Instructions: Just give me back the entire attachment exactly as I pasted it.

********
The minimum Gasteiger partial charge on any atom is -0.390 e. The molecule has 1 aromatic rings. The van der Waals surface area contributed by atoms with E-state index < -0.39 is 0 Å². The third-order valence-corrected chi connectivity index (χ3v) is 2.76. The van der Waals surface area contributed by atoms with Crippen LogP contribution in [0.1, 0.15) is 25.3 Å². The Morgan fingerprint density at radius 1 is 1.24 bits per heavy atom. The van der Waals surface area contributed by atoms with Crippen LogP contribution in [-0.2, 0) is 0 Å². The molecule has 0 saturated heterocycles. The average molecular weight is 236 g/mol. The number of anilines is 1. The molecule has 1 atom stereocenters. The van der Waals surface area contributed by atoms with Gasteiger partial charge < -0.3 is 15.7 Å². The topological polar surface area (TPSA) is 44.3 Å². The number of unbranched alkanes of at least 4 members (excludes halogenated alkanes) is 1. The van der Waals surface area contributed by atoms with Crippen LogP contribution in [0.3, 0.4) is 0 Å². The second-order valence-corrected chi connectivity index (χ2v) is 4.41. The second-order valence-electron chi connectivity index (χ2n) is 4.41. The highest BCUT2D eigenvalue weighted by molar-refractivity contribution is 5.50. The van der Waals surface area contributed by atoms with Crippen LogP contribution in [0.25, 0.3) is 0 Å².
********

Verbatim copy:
The minimum Gasteiger partial charge on any atom is -0.390 e. The molecule has 1 aromatic rings. The van der Waals surface area contributed by atoms with E-state index < -0.39 is 0 Å². The third-order valence-corrected chi connectivity index (χ3v) is 2.76. The van der Waals surface area contributed by atoms with Crippen LogP contribution in [0.1, 0.15) is 25.3 Å². The Morgan fingerprint density at radius 1 is 1.24 bits per heavy atom. The van der Waals surface area contributed by atoms with Crippen LogP contribution in [-0.2, 0) is 0 Å². The molecule has 0 saturated heterocycles. The average molecular weight is 236 g/mol. The number of anilines is 1. The molecule has 1 atom stereocenters. The van der Waals surface area contributed by atoms with Gasteiger partial charge < -0.3 is 15.7 Å². The topological polar surface area (TPSA) is 44.3 Å². The number of unbranched alkanes of at least 4 members (excludes halogenated alkanes) is 1. The van der Waals surface area contributed by atoms with Crippen LogP contribution in [0.3, 0.4) is 0 Å². The second-order valence-corrected chi connectivity index (χ2v) is 4.41. The second-order valence-electron chi connectivity index (χ2n) is 4.41. The highest BCUT2D eigenvalue weighted by molar-refractivity contribution is 5.50. The van der Waals surface area contributed by atoms with Crippen LogP contribution in [0.25, 0.3) is 0 Å².